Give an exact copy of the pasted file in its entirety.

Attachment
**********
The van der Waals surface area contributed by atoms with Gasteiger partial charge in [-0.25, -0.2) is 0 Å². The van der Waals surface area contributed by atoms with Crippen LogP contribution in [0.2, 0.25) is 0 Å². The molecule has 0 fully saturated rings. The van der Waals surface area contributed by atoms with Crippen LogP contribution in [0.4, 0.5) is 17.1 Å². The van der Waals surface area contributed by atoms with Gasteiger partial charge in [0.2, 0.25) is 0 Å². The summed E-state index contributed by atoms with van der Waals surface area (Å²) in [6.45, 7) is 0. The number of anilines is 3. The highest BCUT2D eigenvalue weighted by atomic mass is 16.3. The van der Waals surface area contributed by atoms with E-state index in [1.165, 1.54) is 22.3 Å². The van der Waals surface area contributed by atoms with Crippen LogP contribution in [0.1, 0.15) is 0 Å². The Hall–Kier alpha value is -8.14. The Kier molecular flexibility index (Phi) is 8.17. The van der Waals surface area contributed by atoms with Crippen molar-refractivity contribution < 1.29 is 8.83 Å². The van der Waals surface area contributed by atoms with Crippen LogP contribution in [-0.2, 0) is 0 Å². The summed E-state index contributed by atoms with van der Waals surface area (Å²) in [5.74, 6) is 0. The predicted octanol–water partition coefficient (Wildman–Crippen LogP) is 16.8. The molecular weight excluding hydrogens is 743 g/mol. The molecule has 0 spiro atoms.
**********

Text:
The van der Waals surface area contributed by atoms with Gasteiger partial charge in [-0.25, -0.2) is 0 Å². The van der Waals surface area contributed by atoms with Crippen LogP contribution in [0.2, 0.25) is 0 Å². The molecule has 0 fully saturated rings. The van der Waals surface area contributed by atoms with Crippen LogP contribution in [0.4, 0.5) is 17.1 Å². The van der Waals surface area contributed by atoms with Gasteiger partial charge in [0.2, 0.25) is 0 Å². The summed E-state index contributed by atoms with van der Waals surface area (Å²) in [6.45, 7) is 0. The number of anilines is 3. The highest BCUT2D eigenvalue weighted by atomic mass is 16.3. The van der Waals surface area contributed by atoms with E-state index in [1.165, 1.54) is 22.3 Å². The van der Waals surface area contributed by atoms with Crippen LogP contribution in [0.1, 0.15) is 0 Å². The Hall–Kier alpha value is -8.14. The Kier molecular flexibility index (Phi) is 8.17. The van der Waals surface area contributed by atoms with Crippen molar-refractivity contribution < 1.29 is 8.83 Å². The van der Waals surface area contributed by atoms with Crippen LogP contribution in [-0.2, 0) is 0 Å². The summed E-state index contributed by atoms with van der Waals surface area (Å²) in [5.74, 6) is 0. The predicted octanol–water partition coefficient (Wildman–Crippen LogP) is 16.8. The molecular weight excluding hydrogens is 743 g/mol. The molecule has 0 spiro atoms.